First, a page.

Photo by Katerina Mozolyuk
As a total newbie to the University of California Santa Barbara, I showed up this summer knowing that I would need to find a good and affordable bike. So I purchased my bright, nearly blindingly orange cruiser with very little knowledge of the bike culture surrounding Isla Vista and UCSB. Let’s just say I quickly learned the way of things as I was immediately thrown into the bike scene of herd-like Los Angeles traffic, high speed NASCAR crashes and the very unappealing threat of bike theft. My first day of school was not only an introduction to academics but also a brutal awakening to the biking world of UCSB.
This summer I found myself biking everywhere. I was biking to Freebirds. I was biking to the library, to the beach and to the bookstore. I found myself checking out the scenic Obern bike trails. I even biked to Arroyo Burro Beach (Hendry’s) on a very brave day; my legs are still sore. But with all this biking and with so many bikers and bikes, it got me thinking—is a cruiser the right bike for me, and what the hell are those things zipping by me every day on the bike path? What bikes prove to be the best, and why? The gist of my investigation has brought me to five types of bikes: road bikes, mountain bikes, fixies and cruisers.
Third-year psychology major James Thurston talked to me about the mysterious death trap known as a fixed gear, commonly called a fixie. “It’s an awesome single gear bike. It’s very light and fast but it doesn’t have brakes.”
What? No brakes?
Thurston went onto to say, “It’s definitely very exciting to ride because it’s pretty dangerous. You have to think ahead and know if this person crashes ahead of me where am I going to go?”
Still not over the idea of no brakes, I asked if there had been any close calls by which he said, “Yeah definitely with those cars. If they dart out in front of you, you have to jump off your bike or smash into them.” Thurston concluded by saying, “A fixie is a fun bike but it’s not for novice riders. You should get used to a mountain bike or something like that first.” So, respect and props to you fixie riders; they’re not for the faint of heart.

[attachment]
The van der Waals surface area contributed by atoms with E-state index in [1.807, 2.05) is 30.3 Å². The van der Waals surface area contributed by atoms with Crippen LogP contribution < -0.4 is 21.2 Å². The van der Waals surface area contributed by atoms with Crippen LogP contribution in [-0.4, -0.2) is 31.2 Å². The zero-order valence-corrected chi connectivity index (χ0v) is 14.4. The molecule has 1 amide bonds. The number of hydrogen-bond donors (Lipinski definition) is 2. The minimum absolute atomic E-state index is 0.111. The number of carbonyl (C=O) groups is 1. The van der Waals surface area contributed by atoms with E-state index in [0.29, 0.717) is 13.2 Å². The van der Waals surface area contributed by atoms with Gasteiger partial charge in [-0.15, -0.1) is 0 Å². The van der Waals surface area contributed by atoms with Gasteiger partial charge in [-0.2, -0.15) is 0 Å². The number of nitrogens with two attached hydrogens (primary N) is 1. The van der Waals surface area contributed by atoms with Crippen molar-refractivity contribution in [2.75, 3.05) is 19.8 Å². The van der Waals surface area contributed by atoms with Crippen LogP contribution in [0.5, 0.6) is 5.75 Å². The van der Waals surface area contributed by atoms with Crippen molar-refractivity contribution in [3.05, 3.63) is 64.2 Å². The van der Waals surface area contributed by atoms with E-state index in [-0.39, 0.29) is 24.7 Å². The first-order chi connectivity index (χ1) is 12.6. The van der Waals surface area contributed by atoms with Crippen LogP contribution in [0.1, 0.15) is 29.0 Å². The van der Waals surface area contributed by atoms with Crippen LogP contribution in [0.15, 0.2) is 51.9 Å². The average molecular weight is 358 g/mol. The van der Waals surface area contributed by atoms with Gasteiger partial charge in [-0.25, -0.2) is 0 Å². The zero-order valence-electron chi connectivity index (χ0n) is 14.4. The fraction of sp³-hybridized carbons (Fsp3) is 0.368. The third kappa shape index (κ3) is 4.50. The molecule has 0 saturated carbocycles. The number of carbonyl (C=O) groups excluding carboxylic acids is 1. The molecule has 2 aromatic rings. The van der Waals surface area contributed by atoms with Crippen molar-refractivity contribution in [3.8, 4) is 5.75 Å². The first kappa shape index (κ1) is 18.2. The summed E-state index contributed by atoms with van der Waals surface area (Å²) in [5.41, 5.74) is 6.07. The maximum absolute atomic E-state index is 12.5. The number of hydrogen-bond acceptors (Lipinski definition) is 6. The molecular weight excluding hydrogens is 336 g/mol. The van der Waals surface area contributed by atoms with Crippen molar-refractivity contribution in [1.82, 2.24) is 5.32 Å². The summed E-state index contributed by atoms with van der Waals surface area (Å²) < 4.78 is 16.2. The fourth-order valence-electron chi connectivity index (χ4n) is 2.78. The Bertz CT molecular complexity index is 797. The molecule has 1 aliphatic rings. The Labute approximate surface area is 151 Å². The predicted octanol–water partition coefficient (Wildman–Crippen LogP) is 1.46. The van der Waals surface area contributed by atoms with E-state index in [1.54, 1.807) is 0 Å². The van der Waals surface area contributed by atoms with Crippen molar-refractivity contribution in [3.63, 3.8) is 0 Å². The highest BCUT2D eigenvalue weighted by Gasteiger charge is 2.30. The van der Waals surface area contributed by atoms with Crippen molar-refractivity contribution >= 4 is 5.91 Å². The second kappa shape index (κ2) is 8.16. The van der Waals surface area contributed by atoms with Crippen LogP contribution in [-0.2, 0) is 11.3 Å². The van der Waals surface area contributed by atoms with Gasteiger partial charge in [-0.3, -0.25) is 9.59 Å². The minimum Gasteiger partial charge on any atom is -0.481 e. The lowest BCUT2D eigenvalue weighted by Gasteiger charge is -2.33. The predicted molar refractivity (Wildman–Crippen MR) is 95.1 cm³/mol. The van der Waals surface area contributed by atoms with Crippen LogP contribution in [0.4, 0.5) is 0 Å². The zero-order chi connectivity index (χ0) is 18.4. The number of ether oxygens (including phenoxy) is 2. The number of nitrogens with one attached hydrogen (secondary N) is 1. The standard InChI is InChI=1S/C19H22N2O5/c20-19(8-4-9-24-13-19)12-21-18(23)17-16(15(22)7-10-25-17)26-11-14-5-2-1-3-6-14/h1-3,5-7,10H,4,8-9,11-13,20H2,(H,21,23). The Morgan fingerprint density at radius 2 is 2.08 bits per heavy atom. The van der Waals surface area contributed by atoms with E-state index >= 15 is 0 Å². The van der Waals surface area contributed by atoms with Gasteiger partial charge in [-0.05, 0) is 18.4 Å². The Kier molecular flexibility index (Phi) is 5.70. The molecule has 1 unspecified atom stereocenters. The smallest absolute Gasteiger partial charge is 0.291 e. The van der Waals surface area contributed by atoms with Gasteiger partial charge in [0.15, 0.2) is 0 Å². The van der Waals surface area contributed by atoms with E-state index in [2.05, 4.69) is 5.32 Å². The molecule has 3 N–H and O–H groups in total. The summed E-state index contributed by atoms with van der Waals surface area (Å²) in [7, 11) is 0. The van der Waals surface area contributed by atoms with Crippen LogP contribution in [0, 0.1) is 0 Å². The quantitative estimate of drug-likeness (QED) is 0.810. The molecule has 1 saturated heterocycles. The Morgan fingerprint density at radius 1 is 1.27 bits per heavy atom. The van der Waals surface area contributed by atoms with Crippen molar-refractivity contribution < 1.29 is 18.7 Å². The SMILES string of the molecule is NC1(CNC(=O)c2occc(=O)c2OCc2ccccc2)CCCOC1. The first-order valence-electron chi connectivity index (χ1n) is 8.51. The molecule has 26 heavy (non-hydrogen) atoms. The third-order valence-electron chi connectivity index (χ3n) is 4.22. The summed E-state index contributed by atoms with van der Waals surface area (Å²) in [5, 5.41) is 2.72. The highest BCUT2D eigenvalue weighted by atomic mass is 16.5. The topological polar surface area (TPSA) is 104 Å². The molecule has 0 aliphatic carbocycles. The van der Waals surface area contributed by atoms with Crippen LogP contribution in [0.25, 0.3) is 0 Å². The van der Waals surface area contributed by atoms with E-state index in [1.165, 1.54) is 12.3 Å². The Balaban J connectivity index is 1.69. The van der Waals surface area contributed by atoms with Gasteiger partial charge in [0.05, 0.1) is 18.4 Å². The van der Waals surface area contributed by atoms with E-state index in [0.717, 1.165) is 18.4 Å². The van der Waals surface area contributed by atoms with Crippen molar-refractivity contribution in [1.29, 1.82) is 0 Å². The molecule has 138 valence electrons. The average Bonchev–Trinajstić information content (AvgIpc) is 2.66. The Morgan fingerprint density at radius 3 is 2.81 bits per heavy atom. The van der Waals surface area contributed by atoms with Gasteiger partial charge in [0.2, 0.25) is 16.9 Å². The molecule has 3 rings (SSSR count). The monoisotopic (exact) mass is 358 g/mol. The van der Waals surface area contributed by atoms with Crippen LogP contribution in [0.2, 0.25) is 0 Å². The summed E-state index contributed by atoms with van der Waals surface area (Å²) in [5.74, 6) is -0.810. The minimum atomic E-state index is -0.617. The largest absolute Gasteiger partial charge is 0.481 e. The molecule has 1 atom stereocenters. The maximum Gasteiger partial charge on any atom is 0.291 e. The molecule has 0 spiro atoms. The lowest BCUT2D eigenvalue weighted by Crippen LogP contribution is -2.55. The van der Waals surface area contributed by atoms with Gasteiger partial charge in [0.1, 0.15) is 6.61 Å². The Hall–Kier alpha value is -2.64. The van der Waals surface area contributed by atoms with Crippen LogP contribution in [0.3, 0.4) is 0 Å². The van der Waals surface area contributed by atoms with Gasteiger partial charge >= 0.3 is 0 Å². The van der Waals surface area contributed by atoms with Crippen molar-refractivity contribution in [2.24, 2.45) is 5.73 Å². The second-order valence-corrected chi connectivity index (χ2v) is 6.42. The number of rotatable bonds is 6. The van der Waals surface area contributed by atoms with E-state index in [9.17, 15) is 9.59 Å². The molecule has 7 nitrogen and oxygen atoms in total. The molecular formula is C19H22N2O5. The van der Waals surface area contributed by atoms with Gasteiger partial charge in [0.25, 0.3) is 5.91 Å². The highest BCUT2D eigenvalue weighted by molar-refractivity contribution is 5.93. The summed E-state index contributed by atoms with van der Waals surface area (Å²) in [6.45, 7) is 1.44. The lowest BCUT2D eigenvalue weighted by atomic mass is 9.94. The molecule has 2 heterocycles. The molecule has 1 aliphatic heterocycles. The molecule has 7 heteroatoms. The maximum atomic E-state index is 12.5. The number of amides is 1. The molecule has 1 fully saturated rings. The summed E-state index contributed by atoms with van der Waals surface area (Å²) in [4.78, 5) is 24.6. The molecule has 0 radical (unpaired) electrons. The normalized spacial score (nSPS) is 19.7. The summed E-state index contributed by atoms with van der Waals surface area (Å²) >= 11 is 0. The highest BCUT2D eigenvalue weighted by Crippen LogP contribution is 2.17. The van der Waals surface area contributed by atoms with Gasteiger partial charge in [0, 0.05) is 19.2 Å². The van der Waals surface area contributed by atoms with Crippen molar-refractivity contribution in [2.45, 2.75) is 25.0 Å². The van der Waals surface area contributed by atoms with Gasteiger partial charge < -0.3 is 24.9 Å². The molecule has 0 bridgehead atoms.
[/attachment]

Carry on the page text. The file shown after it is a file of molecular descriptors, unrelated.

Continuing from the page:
The next bike I explored was the mountain bike. Fourth-year environmental studies major Alex Camille told me she has a mountain bike with a cruiser seat. When I asked her if she liked her bike Camille said, “Yes, I like my bike. I like it based on convenience. It’s dark green so that shows I don’t care what it looks like.” Then she compared it to a road bike, stating,“Road bikes are a lot lighter but I don’t have to worry about riding on dirt in my mountain bike. I can do whatever I want.”
The idea of having no restrictions sounds very appealing, so maybe my next bike will be a mountain bike—but please, with some gears.
Bike theft is a blatant issue at UCSB, along with the multitudes of obstacles bikers have to dodge while on their way to class, home or even Freebirds. Fourth-year sociology major Daniella Florant told me that in her first quarter at UCSB, a Prius backed into her. She emphatically warned me, “Beware of the f*cking Priuses!” Or as Florant likes to calls them, “the silent killers.”
The last thing Florant told me was, “The nicer the bike, the more likely it is to be stolen. Having a rusty bike means you know what you’re doing.”
I am currently putting dirt and rust on my bike as you read this.
So what’s cool to ride? From what I gathered, it depends on its use and purpose. If you like to ride long distances, a lightweight road bike and some gears would suit you. If you want versatility, a mountain bike might be something to look into. If you want a fast and thrilling ride, check out a fixie.
It seems to me that the “coolest” bikes are the ones that appeal to each person. And so I am reassured that my blinding bright orange cruiser is the bike for me. You’ll know me if you see it; it’s that orange and that cool.